‘Milking the White Rhino’/Screen shot
ESPANOLA─The Wildlife Center is hosting a special screening of the documentary Milking the Rhino at 7 p.m. Thursday, June 27 at The Wildlife Center in Espanola.
Milking the Rhino examines the deepening conflict between rural Africans and the animals in the ever-shrinking African wilderness. Decades ago, the creation of Africa’s national parks and vast game reserves forced out thousands of indigenous people who had coexisted in harmony with wildlife for millennia on a land without borders. The “fences and fines” approach to preserving wildlife disrupted traditional lifestyles, making the wildlife refuges and parks the property of the “white man” and turning ordinary food gathering into a criminal act.
Exploring wildlife conservation from the perspective of the indigenous people, Milking the Rhino presents the struggle of two ancient cattle-herding cultures: the Il Ngwesi Maasai ethnic community in north central Kenya, and the Himba people in northwest Namibia overlooking Angola. Both communities find themselves clashing with the myth of “wild Africa”, which brings millions of tourists to the continent every year, particularly because the wildlife that draws these visitors competes for grazing with the community’s domestic cattle.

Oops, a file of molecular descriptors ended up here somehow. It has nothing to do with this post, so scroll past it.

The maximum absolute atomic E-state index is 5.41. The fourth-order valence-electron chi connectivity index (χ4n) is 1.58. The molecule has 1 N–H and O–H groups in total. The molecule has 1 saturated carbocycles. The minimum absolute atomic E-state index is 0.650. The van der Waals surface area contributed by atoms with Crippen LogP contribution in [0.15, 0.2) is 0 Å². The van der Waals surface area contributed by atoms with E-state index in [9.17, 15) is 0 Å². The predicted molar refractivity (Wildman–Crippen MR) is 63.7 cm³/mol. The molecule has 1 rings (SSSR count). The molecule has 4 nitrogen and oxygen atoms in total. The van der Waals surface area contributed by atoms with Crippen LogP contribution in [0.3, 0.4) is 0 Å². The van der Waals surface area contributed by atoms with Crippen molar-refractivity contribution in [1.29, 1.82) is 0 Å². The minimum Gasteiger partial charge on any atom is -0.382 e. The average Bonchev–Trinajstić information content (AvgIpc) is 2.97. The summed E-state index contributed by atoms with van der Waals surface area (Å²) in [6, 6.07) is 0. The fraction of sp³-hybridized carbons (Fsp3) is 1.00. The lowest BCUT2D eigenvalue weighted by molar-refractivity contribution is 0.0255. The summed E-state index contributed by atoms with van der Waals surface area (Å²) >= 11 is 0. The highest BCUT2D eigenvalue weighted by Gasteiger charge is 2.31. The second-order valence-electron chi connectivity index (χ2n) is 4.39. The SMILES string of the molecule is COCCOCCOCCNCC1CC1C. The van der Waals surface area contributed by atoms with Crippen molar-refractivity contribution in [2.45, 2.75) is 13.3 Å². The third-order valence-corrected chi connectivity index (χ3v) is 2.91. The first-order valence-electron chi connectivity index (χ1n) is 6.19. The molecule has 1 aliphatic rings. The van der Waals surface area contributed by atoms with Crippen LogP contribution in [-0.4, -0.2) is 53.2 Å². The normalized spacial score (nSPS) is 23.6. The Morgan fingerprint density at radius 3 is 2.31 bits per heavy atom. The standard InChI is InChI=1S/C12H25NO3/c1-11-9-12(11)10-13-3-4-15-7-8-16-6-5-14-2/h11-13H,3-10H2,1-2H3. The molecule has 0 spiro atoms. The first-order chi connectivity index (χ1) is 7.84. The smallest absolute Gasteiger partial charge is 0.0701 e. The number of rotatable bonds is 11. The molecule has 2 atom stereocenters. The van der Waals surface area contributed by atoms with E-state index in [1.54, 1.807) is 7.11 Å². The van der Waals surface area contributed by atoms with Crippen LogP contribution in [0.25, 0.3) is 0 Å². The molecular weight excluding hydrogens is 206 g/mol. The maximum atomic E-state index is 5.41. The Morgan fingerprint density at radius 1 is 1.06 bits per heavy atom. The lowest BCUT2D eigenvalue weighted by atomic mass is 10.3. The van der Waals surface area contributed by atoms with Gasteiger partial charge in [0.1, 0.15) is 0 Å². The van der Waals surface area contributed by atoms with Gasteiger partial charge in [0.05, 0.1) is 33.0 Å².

The film follows the parallel tracks of both communities (who live on opposite sides of the continent) as they consult with NGO field workers and social entrepreneurs at the village level. The advisors are charged with convincing bush-dwelling Africans to adopt community-based conservation (CBC), a new way of co-existing with wildlife that gives the tribes a piece of the economic pie and paves a path towards self-sufficiency. CBC is touted by conservationists as a win-win situation, but the reality is more complex, especially when a multi-year drought tests the ethnic group’s commitment.
Milking the Rhinooffers complex, intimate, harrowing and hopeful portraits of rural Africans at the forefront of community-based conservation—a revolution that is turning poachers into preservationists and local people into the stewards of their land.
A question and answer session will follow the film with the documentary’s originator/co-producer, Jeannie Magill. Having organized and led educational safaris in Kenya for many years, Magill had direct knowledge and experience with these African communities, which allowed her to create the concepts and goals for Milking the Rhino. For more information about the film, visit www.milkingtherhino.org.
Call the Wildlife Center, if you plan to attend at 505-753-9505. There is a suggested donation of $10.
The Wildlife Center in northern Santa Fe County, is New Mexico’s only wildlife hospital serving all endemic species. Thirty-seven non-releasable educational animals including eagles, bobcats and owls reside at the Center and are the centerpiece of over 100 educational programs and over 400 public tours each year at the Center and throughout northern New Mexico. These programs reach about 5,000 adults and children each year.
The Center is staffed by seven employees and more than 70 volunteers, who give over 6,500 hours of their time annually. The Wildlife Center is a 501 (c) (3) nonprofit organization whose primary funding comes from individual donors and private foundations. For additional information, contact The Wildlife Center at 505-753-9505 or visit www.thewildlifecenter.org.